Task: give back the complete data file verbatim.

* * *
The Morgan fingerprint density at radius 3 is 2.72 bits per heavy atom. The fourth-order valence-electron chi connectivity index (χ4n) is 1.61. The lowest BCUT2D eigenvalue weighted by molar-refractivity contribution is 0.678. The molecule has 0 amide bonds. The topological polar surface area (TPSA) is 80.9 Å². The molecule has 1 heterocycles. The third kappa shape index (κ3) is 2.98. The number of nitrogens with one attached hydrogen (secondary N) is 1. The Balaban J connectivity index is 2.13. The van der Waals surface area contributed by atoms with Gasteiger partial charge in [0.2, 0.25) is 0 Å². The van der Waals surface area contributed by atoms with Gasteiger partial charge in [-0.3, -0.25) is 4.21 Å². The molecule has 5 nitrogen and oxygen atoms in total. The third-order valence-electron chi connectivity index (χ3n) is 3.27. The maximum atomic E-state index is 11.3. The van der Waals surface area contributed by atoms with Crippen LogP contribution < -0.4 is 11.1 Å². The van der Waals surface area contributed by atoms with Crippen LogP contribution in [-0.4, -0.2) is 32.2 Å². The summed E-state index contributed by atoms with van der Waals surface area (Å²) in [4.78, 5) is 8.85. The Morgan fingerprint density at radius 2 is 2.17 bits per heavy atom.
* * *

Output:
The Morgan fingerprint density at radius 3 is 2.72 bits per heavy atom. The fourth-order valence-electron chi connectivity index (χ4n) is 1.61. The lowest BCUT2D eigenvalue weighted by molar-refractivity contribution is 0.678. The molecule has 0 amide bonds. The topological polar surface area (TPSA) is 80.9 Å². The molecule has 1 heterocycles. The third kappa shape index (κ3) is 2.98. The number of nitrogens with one attached hydrogen (secondary N) is 1. The Balaban J connectivity index is 2.13. The van der Waals surface area contributed by atoms with Gasteiger partial charge in [0.2, 0.25) is 0 Å². The van der Waals surface area contributed by atoms with Gasteiger partial charge in [-0.3, -0.25) is 4.21 Å². The molecule has 5 nitrogen and oxygen atoms in total. The third-order valence-electron chi connectivity index (χ3n) is 3.27. The maximum atomic E-state index is 11.3. The van der Waals surface area contributed by atoms with Crippen LogP contribution < -0.4 is 11.1 Å². The van der Waals surface area contributed by atoms with Crippen LogP contribution in [-0.4, -0.2) is 32.2 Å². The summed E-state index contributed by atoms with van der Waals surface area (Å²) in [4.78, 5) is 8.85. The Morgan fingerprint density at radius 2 is 2.17 bits per heavy atom.